The Financial Services Authority has completed its review of a pilot number of cases where banks have sold small businesses interest rate swaps in which Barclays, HSBC Lloyds and RBS provided a sample of 173 sales. There are many thousands of such sales but there is no reason to believe that the findings of the FSA when the samples were reviewed will differ in any significant way from the way in which all interest rate swaps were sold by UK banks. Continue reading
The war of terror, that war on an concept, has rapidly expanded into a war on many people and many nations in many places since the Twin Towers were bombed so many years ago. Iraq, Afghanistan, Libya, Syria and now Mali have all proven to be places where the war has been fought and many lives have been lost, especially the lives of civilians. After the experience of wars on terrorists in Vietnam the United States has recovered from its experience and now gung-ho goes to fight against those who perceives do not share its values almost at the drop of the hat and drags other nations into these wars.
If no war on terror against Iraq had been fought would the world be a less dangerous place than it is today? I doubt it, because whether you are right or wrong most people will fight to defend an attack on their homeland and most people will resent the attacker, however pure the motives for the attack may be, if in the course of the attack your wife of father or children are killed.
A war on terror is a vicious circle, one war begets another war, one death begets many others.
If someone has done wrong, even a great a grievous wrong, the proper response of a civilised nation is to use the process of law to catch, try and punish the wrong doer in accordance with the law. Perhaps the United States’ historical cowboy inheritance causes it to think that it is right to shoot first and after questions later or that might is right. They have got that the wrong way round as Abraham Lincoln pointed out: might is not right; right is might.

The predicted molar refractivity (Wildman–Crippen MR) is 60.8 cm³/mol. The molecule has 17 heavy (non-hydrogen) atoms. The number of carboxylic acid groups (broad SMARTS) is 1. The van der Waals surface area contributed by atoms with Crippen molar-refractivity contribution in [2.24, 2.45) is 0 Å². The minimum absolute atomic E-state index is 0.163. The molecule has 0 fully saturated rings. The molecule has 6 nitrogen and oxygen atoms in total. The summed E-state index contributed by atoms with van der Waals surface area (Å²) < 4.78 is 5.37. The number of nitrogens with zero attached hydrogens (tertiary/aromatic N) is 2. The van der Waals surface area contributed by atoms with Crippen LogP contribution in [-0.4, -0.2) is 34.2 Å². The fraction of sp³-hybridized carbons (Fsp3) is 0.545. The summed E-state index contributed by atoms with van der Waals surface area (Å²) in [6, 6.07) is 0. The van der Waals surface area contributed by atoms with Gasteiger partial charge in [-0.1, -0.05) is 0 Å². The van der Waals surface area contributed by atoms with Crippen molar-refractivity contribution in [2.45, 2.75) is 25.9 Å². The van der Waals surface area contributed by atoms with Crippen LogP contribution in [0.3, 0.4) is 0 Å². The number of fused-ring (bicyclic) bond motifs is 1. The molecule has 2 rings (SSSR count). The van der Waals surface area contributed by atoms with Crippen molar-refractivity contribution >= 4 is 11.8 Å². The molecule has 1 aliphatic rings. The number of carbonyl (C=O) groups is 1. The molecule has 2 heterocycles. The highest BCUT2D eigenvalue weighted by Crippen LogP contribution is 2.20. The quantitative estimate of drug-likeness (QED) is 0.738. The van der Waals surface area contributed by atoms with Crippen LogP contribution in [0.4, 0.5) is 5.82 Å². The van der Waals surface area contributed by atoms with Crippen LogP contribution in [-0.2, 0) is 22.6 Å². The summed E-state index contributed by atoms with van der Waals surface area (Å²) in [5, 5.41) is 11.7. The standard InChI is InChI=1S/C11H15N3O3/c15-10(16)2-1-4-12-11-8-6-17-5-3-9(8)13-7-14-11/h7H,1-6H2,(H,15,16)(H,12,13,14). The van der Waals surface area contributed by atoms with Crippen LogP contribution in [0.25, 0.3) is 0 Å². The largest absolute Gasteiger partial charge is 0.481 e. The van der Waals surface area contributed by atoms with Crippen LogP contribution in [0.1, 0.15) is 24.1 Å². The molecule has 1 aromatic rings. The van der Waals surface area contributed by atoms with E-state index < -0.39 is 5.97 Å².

The UK government has spent now four years, I think it is four years, in designing a Green Deal. When it was announced the purpose of the Green Deal was to create a means of finance for people who want to invest in energy efficiency and in micro-generation for their own homes. The concept was that there would be a loan to cover the whole cost of all approved measures by approved installers so that householders could borrow very cheaply and repay the loan out of the savings they made over the years. Continue reading
Filed under: carbon emissions, climate change, energy, global warming, microgeneration | Tagged: economy, energy efficiency, green deal, green deal finance, greg barker, solar water heating | 4 Comments »
We have to make politicians in democracies less important than they are at present and make the democratic process more important. Of course the democratic will is just as capable of making errors of judgement as politicians. Continue reading
Mr Stern now thinks that he understated the consequences of climate change when he wrote his report. He also thinks that the government should engage the private sector in developing economic growth without increasing emissions. I cannot disagree but is not that what the government has been pretending to do for the past four years? Continue reading
Filed under: carbon emissions, climate change, energy, global warming, solar, solar energy, solar panels | Tagged: climate, environment, greenhouse gas emissions, home insulation, insulation, insulation industry, solar water heating | 1 Comment »
A cemetery can be empty of people but crowded with the memories of people we knew, once occupying life in large measure, now confided to two paces of earth or a handful of ashes.
There are some places which are temples of death where the tombs and trees obscure the sky, like the old cemetery in Highgate with its mausoleums edging winding paths and its aping of life, real life, later aped itself by Disneyland. Its trees and bushes in places are jungle like. Other cemeteries are devoid of trees with only little vegetation that struggles for life in a place for the dead, and mainly well ordered, as good regulations. Other cemeteries are fields of white crosses perfectly ordered in green grass, perfectly cut.
Every society has ways of treating its dead enclosed with tradition as well as words of comfort spoken or sung as prayers. Having taken what we needed from this good mother earth, and sometimes taken far more than we needed because we had taken what we desired we return to the arms of that good mother.
I have always felt sorry for those whose bodies were laid in large tombs, in shelves or in mighty cathedrals. the remains of Napoleon lie in a massive vase like urn in Les Invalides in Paris, far from the earth; kings and queens laid to rest in the stone floors of stone buildings are denied the chance to return to the arms of the dust from which they sprang. Under the streets of Paris and Roe lie the bones of millions of souls, once buried and then disinterred to be placed in hideous tasteful arrangements, the of strangers skulls piled together, femurs bleached of flesh filed in the next cave.
It is good to visit a cemetery to be reminded of death that will come to all of us living beings. And it is good to think on these things. But it is especially good to leave these places of memories and walk into busy streets where the living are, where I am, alive and glad of it.